DESCRIPTION (provided by applicant): The development, remodeling, and pathogenesis of many tissues depend in part on mechanical signals. The foundation of mechanotransduction which transforms the mechanical environment experienced by articular cartilage into a biomolecular response will initially be explored through single chondrocyte manipulation. Healthy chondrocytes experience hydrostatic, compressive, tensile, and shear forces that maintain the phenotype and production of neocartilaginous tissue. Abnormal mechanical forces due to single cycle or fatigue loading, have been shown to alter chondrocyte behavior, resulting in pathological matrix synthesis, increased catabolic activity (degradation), and ultimately osteoarthritis (apoptosis). Studies of the biomechanics of single cells originating from the specific cartilage zones are critical for deciphering the transmission of heterogeneous tissue-level forces to the molecular machinery within the cell. A more complete knowledge of individual cellular biomechanics will prioritize the biomechanical factors most critical to stimulating regenerative processes. As there is no consensus as to the mechanical signals that are optimally effective in modulating cell function, much is left to be studied. We recently developed an integrated /micro- particle image velocimetry/optical tweezers (5PIVOT) system toward this goal. This device was designed as a unique tool intended to study cellular mechanics and facilitate the characterization of mechanobiology. The laser-based technologies have been custom-integrated to physically hold cellular or molecular structures concomitant with monitoring fluid and optical force-induced deformations of the structure. The objective of this project is to establish the feasibility of applying an 5PIVOT system for single chondrocyte biomechanics as a precursor to mechanotransduction. This effort will support the Academic Research Enhancement Award (AREA) Program as directed by the following specific aims: 1) to optimize the integration of two optical systems, not previously used in concert, for measuring multiaxial biomechanical properties of single living cells; 2) to apply a sequence of single and multiple axis stresses to individual chondrocytes while measuring the resulting strain response. Successful outcomes from this AREA can then be used to explore the environment most effective in inducing mechanotransduction. Completion of these studies should provide significant insight into the mechanical response of chondrocytes, contribute to the understanding of pathologic cell states and therapeutic approaches for load-bearing tissues, and guide the design of engineered biomaterials which control cellular function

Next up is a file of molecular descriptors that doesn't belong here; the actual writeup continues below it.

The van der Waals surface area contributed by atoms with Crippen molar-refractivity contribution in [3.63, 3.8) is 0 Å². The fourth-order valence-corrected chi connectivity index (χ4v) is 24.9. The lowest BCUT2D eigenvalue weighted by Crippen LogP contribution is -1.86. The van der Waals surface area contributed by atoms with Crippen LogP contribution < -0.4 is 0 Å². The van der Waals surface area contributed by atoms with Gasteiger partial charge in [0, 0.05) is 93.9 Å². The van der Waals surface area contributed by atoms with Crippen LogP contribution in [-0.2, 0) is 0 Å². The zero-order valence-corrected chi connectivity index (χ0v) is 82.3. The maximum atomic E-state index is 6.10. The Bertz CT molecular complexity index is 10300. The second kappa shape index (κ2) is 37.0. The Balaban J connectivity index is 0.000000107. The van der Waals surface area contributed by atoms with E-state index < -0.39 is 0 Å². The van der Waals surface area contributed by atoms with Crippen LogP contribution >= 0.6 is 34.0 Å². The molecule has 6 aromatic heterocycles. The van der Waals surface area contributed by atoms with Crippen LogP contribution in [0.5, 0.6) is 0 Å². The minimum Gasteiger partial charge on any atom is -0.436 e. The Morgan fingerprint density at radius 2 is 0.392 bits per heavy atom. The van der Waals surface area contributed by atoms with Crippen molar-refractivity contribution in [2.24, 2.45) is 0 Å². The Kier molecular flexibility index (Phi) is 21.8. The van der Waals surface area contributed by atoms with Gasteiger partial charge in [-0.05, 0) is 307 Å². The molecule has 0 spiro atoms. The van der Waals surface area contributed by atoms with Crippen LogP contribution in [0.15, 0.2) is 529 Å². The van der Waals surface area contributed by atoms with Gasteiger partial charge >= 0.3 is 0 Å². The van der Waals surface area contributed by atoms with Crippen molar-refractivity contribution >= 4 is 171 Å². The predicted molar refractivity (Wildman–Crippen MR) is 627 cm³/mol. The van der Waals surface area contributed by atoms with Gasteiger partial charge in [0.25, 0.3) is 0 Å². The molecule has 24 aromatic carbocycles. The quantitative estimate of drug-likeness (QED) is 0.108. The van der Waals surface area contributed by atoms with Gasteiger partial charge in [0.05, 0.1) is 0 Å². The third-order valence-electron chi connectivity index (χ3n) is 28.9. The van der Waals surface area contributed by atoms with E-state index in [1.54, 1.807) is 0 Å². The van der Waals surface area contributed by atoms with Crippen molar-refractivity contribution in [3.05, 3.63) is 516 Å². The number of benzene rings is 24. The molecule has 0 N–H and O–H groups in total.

|Effective start/end date||9/1/07 → 8/31/10|
- National Institutes of Health: $219,063.00
- Biochemistry, Genetics and Molecular Biology(all)
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